However, Zionist playwright and author Israel Zangwill, perhaps best known for his 1908 play about immigrant assimilation in the US, “The Melting Pot,” took the aphorism to a new level of public awareness and use with his employment of it in his 1901 article “The Return to Palestine” in the British monthly The New Liberal Review, which in turn was widely circulated by other journals, such as the nonpareil British journalist W. T. Stead’s The Review of Reviews (you can find Stead’s laudatory comments at country without a people&f=false).

Indeed, Zangwill became so closely identified with “A Land Without a People….” that a 1919 article in the London Jewish Advocate pointedly reminded readers that Lord Shaftesbury had previously uttered the phrase (while forgetting Rev. Keith altogether). This article, available at"land... "land without a people"&f=true, is especially interesting for its interview with the Emir (later King) Faisal, who expressed his support for allowing a Jewish homeland in Palestine while vociferously objecting to a Jewish state, and who worriedly referenced Israel Zangwill as he asserted that Arab sentiment was “bound to be exacerbated by the suggestion, for instance, by Mr. Zangwill that Arabs should be packed out the country in order to allow Jews to go in….” While this was not exactly what the Zionist playwright meant, one can see how the phrase’s potential implications alarmed moderate Arab leaders.

As for whether “A Land Without a People” was meant to be taken literally, I will simply quote the fairly conservative Zionist Adam Garfinkle (I hope Adam does not cavil at my characterization):

"Although a few early Zionists (including Herzl), believed that the land was virtually empty….[m]ost believed that the land was desolate because there was not in Palestine 'a people' in the then-current European sense of a group wedded to a particular land whose members defined themselves as composing a separate nation." (“On the Origin” etc., p. 539)

Adam’s analysis is seconded by my onetime teacher at Harvard Zachary Lockman, despite the ideological chasm between the two scholars:

"[T]he dominant Zionist representation of Palestine’s non-Jewish inhabitants asserted that they lacked the requisite characteristics which might entitle them to national rights in the country; they were not, and by their very essence could not be, a distinct or coherent people or nation.” (Comrades and Enemies: Arab and Jewish Workers in Palestine, 1906-1948, UC Press, 1996, p. 31)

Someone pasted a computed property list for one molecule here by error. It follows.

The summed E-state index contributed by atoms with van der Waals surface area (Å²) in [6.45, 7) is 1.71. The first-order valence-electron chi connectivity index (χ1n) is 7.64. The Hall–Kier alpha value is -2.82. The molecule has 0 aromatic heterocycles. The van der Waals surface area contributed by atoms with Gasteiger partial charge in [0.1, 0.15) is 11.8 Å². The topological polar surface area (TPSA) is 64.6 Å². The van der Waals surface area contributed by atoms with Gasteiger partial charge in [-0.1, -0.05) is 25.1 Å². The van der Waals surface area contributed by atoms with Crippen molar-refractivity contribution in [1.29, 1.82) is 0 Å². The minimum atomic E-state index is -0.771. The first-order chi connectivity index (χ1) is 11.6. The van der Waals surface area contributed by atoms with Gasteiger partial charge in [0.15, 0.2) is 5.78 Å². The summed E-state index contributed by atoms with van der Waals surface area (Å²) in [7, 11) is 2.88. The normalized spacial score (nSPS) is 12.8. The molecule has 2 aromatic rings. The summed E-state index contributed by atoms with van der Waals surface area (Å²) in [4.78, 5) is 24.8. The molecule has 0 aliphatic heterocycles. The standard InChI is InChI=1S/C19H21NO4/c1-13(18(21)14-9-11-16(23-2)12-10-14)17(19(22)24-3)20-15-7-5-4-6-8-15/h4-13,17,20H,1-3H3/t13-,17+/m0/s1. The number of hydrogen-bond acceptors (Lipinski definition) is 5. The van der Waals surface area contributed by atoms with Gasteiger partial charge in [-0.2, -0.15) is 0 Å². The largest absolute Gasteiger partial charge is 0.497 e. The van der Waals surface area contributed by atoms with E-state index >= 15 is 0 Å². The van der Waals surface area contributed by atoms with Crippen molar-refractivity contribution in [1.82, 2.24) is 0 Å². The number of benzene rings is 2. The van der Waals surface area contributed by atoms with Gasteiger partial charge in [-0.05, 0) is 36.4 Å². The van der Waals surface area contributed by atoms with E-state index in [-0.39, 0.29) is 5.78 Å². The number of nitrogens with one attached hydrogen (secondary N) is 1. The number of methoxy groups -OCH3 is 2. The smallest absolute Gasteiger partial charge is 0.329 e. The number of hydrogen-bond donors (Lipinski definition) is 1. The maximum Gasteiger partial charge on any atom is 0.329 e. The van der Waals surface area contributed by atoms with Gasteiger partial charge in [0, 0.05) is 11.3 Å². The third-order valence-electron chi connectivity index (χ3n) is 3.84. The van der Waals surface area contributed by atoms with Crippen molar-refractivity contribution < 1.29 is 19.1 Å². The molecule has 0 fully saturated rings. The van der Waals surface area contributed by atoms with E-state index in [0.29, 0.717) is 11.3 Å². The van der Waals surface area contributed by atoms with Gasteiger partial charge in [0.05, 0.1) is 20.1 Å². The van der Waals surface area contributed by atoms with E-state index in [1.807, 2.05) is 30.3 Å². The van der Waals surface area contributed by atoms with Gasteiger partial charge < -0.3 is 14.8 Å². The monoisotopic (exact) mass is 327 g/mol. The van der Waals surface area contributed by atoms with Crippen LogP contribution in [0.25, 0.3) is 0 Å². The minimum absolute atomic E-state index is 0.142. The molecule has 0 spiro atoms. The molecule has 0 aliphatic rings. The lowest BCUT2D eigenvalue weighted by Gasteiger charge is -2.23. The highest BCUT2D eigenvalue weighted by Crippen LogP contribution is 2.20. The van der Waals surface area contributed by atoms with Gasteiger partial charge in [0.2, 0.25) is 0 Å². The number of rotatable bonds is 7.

So in fact there was both a literal and 19th century nationalist meaning of “Land Without a People.” In any event, it implied that resident Arabs had no legitimate claim on the land, as opposed to the Jews, who in the formulations of early Zionist theorists Achad Ha’am and Micha Berdichvesky were an “organic people” like other European national groups but lacking a physical state. (See e.g. Anita Shapira, Land and Power: the Zionist Resort to Force, 1881-1948, Stanford Press, 1999, pp.17-29)

Hence as for your blanket assertion, “In the 1800's the region was under Ottoman rule and there was no ‘Nation’ living on the land,” it is the intellectual product of an antique ideology. Speaking as a scholar and teacher, we should not be bound today in our analysis by attitudes and theories that were prevalent over a century ago.

This leads me to your separate point about Herzl’s utopian Altneuland. First, as Garfinkle notes, Herzl initially had no idea of just how numerous the non-Jewish indigenous peoples were in Palestine. Second, his utopianism was balanced a mitteleuropäische hauteur toward non-European peoples, as my quote from The Jewish State makes clear. Third, Herzl “raised in his diary the idea of quietly and informally evicting the inhabitants of the country from their land,” adding that “at first people will think that such behavior carries a bad odor.” (Elie Podeh and Asher Kaufman, eds., Arab-Jewish Relations: From Conflict to Resolution? Essays in Honor of Professor Moshe Ma’oz, Sussex Academic Press, 2006, p. 25; see as well Shapira, pp. 16-17) Clearly, Herzl's views were complicated, to say the least.

Again, thanks for your comments.

I am puzzled by your attempt